Savvy Nana – The Nature Art Activities for Kids
Kids can get creative outside with dirt, sand, sticks and stones
By: Andrea Mulder-Slater
When the weather outside is delightful, it’s no time to craft inside.
Instead, invite (or shove) your kids out the door and encourage them to get creative with natural – readily available – materials.
Here are five ideas to get you (and them) started.
Sticks, fallen leaves, wildflowers, stones, grass and the odd found object (in our case, a scrap piece of wood left over from a construction project), can be combined to make fabulous temporary sculptures on the lawn.
All you need to make these cool creations is a cookie tray, some sand and a few found objects like seashells, pebbles, and dried beans and lentils. The beauty of these mosaics is – because they are temporary – kids can make them over and over (and over) again.
Making sculptures out of rocks is all about balance. Simply grab some rocks, stones and pebbles and see what develops.
Left to their own devices, kids will sooner or later figure out that rocks can make marks on other rocks. Encourage them to experiment to see which stones create the best colours.
You don’t need a lot of supplies to paint with dirt (just add water), but if your kids are looking for something a little more colourful, you can add a little bit of water-based paint or food colouring into the mix.
Ready, set… now get outside!
For more information on how https://www.savvynana.com can help you with Nature Art Activities for Kids, please contact us at 808-372-7734, or visit us here:
38 Oak Cove Lane Humble, Texas 77346
With these ten activities, students will learn all about how people and products get from place to place.
By Andrea Mulder-Slater
With these ten activities, students will learn all about how people and products get from place to place.
This lesson idea that can be carried on through many sessions. The idea is to introduce and discuss different modes of transportation and in the end, create one or more transportation artifacts.
water, air, land, boats, cars, automobiles, ships, sailing, walking, movement, bicycle, sled, canoe, airplane, truck, schoolbus, skateboard, skates, airport, vehicles, driver, pilot, captain, traffic light, horn, windshield wipers, safety belts, steering wheel, trains, fuel, gas, tires, dump truck, pick-up truck, station-wagon, sports car, garage, tractors
Discuss different modes of transportation on land, sea and in the air. Talk about how people get to where they are going (school bus, ferry boat, car etc.) Incorporate field trips wherever possible. Take a trip on a school bus, walk around the school parking lot to look at cars, visit the airport, bus station or train station. Watch videos that show different forms of transportation. Look at travel magazines. Ask if anyone has been on a plane … a train … a horse … etc. Ask how students get to school everyday. How do kids in other countries travel? Leave lots of time for discussion. Make sure to review safety rules (seat belts in cars, obeying traffic signals, walk and don’t walk signs). Don’t forget to discuss how products are delivered … couriers with trucks, airplanes etc. How does the mail travel?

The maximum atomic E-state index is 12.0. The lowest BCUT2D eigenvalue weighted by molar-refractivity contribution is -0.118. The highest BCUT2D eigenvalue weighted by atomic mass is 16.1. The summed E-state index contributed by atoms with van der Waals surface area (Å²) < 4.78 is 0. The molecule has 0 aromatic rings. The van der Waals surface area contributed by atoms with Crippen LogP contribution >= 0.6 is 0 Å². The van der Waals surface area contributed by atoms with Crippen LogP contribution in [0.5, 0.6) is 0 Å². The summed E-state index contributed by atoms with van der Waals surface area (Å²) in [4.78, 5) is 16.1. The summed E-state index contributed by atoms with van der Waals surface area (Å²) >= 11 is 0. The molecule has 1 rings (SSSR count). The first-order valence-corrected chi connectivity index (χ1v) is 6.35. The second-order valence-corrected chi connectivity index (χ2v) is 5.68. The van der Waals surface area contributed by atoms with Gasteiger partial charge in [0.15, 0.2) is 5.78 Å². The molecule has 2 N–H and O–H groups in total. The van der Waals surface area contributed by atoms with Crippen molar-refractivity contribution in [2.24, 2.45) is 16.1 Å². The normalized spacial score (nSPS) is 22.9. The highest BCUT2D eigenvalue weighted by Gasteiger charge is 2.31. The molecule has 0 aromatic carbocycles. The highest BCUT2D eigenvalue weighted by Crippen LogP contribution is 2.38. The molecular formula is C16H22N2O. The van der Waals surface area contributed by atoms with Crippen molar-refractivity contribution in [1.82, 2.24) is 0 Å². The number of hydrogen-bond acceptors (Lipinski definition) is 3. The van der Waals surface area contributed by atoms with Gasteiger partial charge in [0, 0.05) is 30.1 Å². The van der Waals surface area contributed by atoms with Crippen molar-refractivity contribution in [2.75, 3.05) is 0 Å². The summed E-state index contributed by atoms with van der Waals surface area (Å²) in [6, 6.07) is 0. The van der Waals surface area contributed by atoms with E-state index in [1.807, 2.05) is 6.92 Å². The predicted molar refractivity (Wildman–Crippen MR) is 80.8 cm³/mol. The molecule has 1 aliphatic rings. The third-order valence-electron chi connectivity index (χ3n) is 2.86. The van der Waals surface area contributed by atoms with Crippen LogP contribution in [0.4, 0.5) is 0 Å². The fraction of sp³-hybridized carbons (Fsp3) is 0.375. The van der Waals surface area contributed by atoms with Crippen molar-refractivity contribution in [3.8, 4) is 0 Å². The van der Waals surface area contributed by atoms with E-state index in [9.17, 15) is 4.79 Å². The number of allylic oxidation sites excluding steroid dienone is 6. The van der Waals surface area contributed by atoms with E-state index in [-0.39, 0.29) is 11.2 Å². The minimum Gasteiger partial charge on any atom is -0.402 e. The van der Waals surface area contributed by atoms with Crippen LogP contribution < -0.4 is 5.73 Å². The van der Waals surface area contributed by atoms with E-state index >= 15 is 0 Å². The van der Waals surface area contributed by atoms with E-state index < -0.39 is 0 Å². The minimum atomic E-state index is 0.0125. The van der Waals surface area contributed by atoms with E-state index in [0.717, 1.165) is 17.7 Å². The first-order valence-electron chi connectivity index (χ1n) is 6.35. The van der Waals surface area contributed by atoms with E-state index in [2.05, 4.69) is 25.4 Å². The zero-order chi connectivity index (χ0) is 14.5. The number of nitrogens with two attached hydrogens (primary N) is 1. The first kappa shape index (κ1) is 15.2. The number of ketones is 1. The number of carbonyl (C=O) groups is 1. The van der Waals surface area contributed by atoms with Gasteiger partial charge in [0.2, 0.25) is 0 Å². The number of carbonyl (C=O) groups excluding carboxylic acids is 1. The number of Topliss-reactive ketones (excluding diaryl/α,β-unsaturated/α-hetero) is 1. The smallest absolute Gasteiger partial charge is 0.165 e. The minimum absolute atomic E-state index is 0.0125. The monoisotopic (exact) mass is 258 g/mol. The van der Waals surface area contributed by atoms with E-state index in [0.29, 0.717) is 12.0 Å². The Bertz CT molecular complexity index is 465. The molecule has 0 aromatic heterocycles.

BULLETIN BOARD ACTIVITY: Students can collect images of different types of transportation and add them to a bulletin board that has been divided into Land, Sea and Air.
TRANSPORTATION MURAL: Students can work together to create a transportation mural (one for land, one for sea and one for air).
SOUND PICTURES: What sounds do the various modes of transportation make? (train whistle, truck horn, police car siren) How would these sounds appear if we were to draw them? Provide crayons and paper for students to experiment with the colors and shapes of transportation sounds.
TOY CAR PRINTMAKING: Using old toy cars and tempera paint, allow students to dip the cars into paint and “drive” them across paper to see what kinds of marks the tires make.
LICENSE PLATE RUBBINGS: Using old license plates (or plate on cars in the parking lot) allow students to do rubbings of the plates. Provide paper and crayons for the rubbings.
SHAPE VEHICLES: See how many types of transportation vehicles can be created using the basic geometric shapes (triangles, squares, circles, rectangles). Have students cut their shapes out of construction paper and arrange them to create vehicles.
PAPER BOATS: Make paper boats using the directions found. Decorate them with bright crayon colors.
PAPER AIRPLANES: Make paper airplanes. Decorate them with bright crayon colors.
What You Need:
String or yarn; coat hangers; thick paper; paint; brushes; scissors; hole punch; markers or crayons
What You Do: